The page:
AVA: Russian River Valley
Planted Acres: 74
Pinot Noir Clones: UDC#13, Swan, 667, 777, 828, 887 and Pommard
Varieties Sourced: Pinot Noir and Gewürztraminer
The Floodgate vineyard spans 74 acres of rolling hills and flatland adjacent to Mark West Creek on the south end of the Middle Reach section of the Russian River Valley AVA. This region is home to the appellation’s most prestigious Pinot Noir vineyards and is a source for Cartograph Pinot Noir and Gewürztraminer.
Though considered the warmer part of this cool appellation, frequent fog and daily cool ocean breezes define this location and create the perfect environment to grow premium fruit that thrives in cool climates.
There are two primary soil types at Floodgate. The Pinot Noir is planted primarily on the hillsides and these rocky soils allow excellent drainage and ensure the vines are low in vigor, allowing the vine’s energy to focus on ripening grapes rather than growing excess foliage. The Gewürztraminer is planted on the flats in loam that is very light, and has a high percentage of river gravel. This also allows for excellent drainage. These vines see very little irrigation, again keeping vigor low.
AVA: Mendocino Ridge
Planted Acres: 8 in 2 separate blocks
Clones: Dijon clones 667, 777
Vines planted: 2004
Varieties Sourced: Pinot Noir
All vineyards in the Mendocino Ridge AVA must be above 1,200 feet in elevation, and Perli sits at just under 1,800 feet, seven miles inland from the Pacific Ocean. The vineyard is situated on a steep mountain slope in remote Mendocino County in northern California. The vineyard is split between two Dijon clones of Pinot Noir, the 667 and 777 clones..
The cooling influence of the Pacific Ocean and the 1,800 foot elevation create very unique growing conditions in the Perli Vineyard. Being above the fog line, the fruit is exposed to full sunlight all day long and the elevation limits the extreme swings in temperature you often get on the valley floor below. The extreme slope and southern exposure provide good frost protection, as well as sun for these vines to ripen fruit before the rainy season starts in fall.
The steep slope of the rocky soils in the Perli Vineyard are shallow and vines struggle to get a good footing in this extreme location for grap growing.
AVA: Sonoma Coast
Planted Acres: 140 in 37 separate blocks
Clones: Dijon clones 115, 667, 777, 828 and Pommard Clone
Vines planted: 2002-2005
Varieties Sourced: Pinot Noir
Split Rock Vineyard is perched on the western slope of Sonoma Mountain near Petaluma, California in an area where significant new plantings of cool climate grapes have been recently planted by vineyardists seeking optimum conditions for cool climate grapes such as Pinot Noir, Chardonnay and Syrah.
From the top of this vineyard (840’ feet above sea level) you can see for 17 miles directly west out to the Pacific coastal range where there is a notable gap in the hills that allows the daily ocean breezes and fog to flow briskly and freely into this area. For this reason, this unique growing area is called the Petaluma Gap. Split Rock Vineyard sits on the edge of a natural bowl that traps the fog rolling in from the ocean. These breezes and the cool climate they create conspire to slow ripening, especially during the crucial late season time frame when flavor development is critical.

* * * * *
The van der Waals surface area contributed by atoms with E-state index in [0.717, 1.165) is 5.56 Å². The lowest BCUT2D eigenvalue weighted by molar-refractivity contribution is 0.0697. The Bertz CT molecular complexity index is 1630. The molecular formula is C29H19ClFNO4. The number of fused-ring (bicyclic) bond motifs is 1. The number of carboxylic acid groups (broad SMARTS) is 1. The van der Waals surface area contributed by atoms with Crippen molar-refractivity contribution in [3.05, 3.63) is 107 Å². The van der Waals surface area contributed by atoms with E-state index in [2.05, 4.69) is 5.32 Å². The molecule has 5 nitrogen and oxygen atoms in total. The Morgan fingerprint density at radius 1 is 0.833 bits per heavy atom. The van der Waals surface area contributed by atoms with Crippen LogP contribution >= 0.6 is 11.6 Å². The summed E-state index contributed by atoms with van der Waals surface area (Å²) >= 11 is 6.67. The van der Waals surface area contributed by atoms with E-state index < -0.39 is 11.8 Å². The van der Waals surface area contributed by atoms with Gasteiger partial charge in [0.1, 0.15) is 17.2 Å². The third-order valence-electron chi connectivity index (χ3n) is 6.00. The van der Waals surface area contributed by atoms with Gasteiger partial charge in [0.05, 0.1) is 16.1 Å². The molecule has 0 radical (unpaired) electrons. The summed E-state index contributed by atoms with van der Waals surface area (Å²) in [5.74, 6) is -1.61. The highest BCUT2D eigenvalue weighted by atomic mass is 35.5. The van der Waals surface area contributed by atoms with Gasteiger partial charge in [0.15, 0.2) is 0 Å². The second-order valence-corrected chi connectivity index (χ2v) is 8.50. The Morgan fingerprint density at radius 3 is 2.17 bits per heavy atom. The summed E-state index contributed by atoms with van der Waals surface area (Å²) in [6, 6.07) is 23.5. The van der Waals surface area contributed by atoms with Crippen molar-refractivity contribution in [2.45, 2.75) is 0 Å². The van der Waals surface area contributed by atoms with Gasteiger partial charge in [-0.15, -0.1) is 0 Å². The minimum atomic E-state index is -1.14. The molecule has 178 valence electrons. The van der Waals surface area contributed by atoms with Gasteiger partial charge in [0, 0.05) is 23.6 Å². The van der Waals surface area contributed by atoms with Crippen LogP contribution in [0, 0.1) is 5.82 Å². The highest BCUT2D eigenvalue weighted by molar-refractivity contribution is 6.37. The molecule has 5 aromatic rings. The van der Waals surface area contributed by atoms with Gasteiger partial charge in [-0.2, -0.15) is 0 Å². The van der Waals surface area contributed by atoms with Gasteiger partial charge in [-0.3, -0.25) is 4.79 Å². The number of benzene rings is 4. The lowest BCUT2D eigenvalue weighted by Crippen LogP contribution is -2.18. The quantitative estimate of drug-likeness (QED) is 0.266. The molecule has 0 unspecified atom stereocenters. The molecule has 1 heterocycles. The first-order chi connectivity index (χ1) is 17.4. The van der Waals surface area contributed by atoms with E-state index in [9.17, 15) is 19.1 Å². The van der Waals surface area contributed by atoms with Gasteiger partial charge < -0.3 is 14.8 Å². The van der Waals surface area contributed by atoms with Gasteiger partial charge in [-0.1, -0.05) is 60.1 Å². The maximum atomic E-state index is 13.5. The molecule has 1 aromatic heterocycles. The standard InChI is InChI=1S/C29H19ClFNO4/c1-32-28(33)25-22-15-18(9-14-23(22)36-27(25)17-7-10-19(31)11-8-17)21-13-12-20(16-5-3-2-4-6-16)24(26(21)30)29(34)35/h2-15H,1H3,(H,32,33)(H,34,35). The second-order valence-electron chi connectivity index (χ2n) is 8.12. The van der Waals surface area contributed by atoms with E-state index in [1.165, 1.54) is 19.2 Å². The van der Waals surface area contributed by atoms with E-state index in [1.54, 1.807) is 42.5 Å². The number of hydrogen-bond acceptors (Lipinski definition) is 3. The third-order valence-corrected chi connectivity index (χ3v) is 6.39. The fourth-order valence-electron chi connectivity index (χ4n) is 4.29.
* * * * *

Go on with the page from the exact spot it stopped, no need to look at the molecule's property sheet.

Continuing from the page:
The rocky soils at Split Rock are primarily Goulding Cobbley Loam. This extremely rocky soil and sloping vineyards are very well drained. And the high-density planting (over 2000 vines/acre) provides yet another factor to balance out the vines vigor and fruit yield.
AVA: Sonoma Coast
Planted Acres: 10
Clones: Dijon clones 115, 667, 777, and Pommard Clone
Vines planted: 2001
Varieties Sources: Pinot Noir
In 2001 Mike and Teela Ridgeway planted this ten-acre vineyard just west of Petaluma, California a little over ten miles west of the Pacific Ocean. The region is known as the Petaluma Gap and has quickly become renown as a prime location for cool climate grapes such as Pinot Noir.
At this location a dip in the coastal range allows the fog and wind to come howling towards the vineyard with a vengeance. So strong is the wind that that the vines had to be planted to conform to the swirling wind patterns on the property to avoid damage to the vines. The temperatures here in the Petaluma Gap region of the Sonoma Coast AVA can be a good 15 degrees cooler than vineyards just a few miles away. Pinot Noir loves this cool, bracing weather, which slows ripening and allows maximum flavors to develop—a trait wines made from this vineyard show with their remarkable layers of complexity.
Because the water table below the Two Pisces Vineyard is so deep, vines here develop very deep root systems into the earth, resulting in a greater array and complexity of flavors. Water is so precious here that in most years, it must be trucked in to help the vines survive after the spring rains end and summer heat takes over. Vines are kept on the edge of optimal hydration, leading to reduced yields and extraordinarily expressive fruit and wines.